The environs of train stations are better known for their low-life lurkers and fast-food chains than for good restaurants, but that has been changing with the arrival of well-known chefs like Éric Frechon (Lazare in the Gare Saint-Lazare. And now we have an excellent bistro called Marrow just down the street from the Gare de l’Est.
Marrow is a cozy little place with massive wood beams, stone walls and a couple of ancestral portraits (seems to be a new trend in bistro decoration) on the walls. Customers can sit at the bar in the front or at another one in the back, looking into the open kitchen, or at ordinary tables. Two young, friendly, well-informed waiters take care of their needs. The only drawback we could find was that the place was too noisy, though not unbearably so.
No distinction is made between starters and main courses at Marrow, and the prices are reasonable for both. Two per person is plenty.
What I really like about Marrow is the original approach taken to various dishes. Butternut soup is on every bistro menu at the moment, but the butternut soup here was exceptional. Creamier than usual, it was beautifully embellished with roasted nuts and tarragon-flavored oil.
The risotto took a truly unusual form: it looked like a crepe, of all things. The wrap part was cheesy and crispy, with the creamy rice inside. It wasn’t as exciting as I expected it to be, but it was very satisfying and generous.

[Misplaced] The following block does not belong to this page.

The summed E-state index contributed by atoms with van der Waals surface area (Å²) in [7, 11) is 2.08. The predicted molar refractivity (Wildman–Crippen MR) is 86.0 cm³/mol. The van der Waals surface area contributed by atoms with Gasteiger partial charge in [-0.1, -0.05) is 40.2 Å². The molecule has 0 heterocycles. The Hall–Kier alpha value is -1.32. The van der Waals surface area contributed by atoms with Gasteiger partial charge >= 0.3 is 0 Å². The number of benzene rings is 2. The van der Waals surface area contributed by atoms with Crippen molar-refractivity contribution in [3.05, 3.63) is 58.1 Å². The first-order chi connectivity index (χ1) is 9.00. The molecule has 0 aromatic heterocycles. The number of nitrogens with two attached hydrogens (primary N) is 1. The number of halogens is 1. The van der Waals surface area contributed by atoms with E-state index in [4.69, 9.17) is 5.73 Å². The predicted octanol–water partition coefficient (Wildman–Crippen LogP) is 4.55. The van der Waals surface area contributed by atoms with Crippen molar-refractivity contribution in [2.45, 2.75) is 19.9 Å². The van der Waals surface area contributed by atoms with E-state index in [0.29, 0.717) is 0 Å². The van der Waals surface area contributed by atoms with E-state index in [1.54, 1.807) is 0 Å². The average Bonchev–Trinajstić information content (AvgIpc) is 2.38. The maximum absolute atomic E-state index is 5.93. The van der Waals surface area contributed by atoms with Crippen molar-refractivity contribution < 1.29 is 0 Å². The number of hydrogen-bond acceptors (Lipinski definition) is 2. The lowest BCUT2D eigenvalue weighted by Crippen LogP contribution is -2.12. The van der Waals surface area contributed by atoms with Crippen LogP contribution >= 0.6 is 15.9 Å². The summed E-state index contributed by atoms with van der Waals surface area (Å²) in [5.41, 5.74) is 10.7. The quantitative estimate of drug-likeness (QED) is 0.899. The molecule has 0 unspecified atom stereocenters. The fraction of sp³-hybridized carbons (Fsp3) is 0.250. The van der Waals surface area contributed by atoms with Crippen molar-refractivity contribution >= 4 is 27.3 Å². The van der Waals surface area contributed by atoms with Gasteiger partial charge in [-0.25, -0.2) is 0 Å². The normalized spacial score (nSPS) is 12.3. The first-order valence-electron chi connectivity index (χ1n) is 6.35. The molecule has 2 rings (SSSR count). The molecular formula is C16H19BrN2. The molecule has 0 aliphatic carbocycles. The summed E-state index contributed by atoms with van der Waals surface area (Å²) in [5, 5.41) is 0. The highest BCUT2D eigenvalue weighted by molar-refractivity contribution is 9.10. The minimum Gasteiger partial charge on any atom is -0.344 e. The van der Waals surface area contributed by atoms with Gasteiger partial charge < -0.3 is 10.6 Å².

The scallops also took an unusual form, dolled up in crispy kadaif (angel-hair noodles, like those on Middle Eastern pastries), sitting on top of wasabi mayonnaise and accompanied by grilled clementines. One of my friends thought the wasabi and clementines were unnecessary, but I appreciated the thought.
The same friend complained about the super-tender and delicious beef cheeks, which came with a deeply flavorful gravy and mashed potatoes. She thought there was too much beef and not enough mashed potato on the plate. Oh well, you can’t please everyone all the time.
I had ordered the grilled pork belly, which I absolutely loved. Also tender and full of flavor, it was topped with a salad of red and green leaves, a nice contrast to the fatty (in a great way) meat. Bits of grapefruit gave the dish an acidic tang, but like the clementines mentioned above, were rather extraneous.
The desserts were wonderful. We all loved the brownie, which came with a large bowl of whipped cream. It had just exactly the right degree of gooeyness, intense chocolatey flavor and big chunks of walnut inside. One of my friends declared it the best she had ever had, high praise from an American for a brownie not made by an American.
Even better, to my taste, was the poached, spiced pear with tonka-bean-flavored yogurt, topped with a crispy shortbread cookie with caramelized meringue – a fabulous combination.
The third dessert was equally inventive: fresh goat’s cheese with olive oil and assorted nuts with a biscuit on top.
We didn’t try the marrow, the dish the restaurant is named for, but we saw a huge bone being served to someone else that looked as if it had had a very interesting treatment as well. I’m looking forward to gnawing on one the next time I go to Marrow.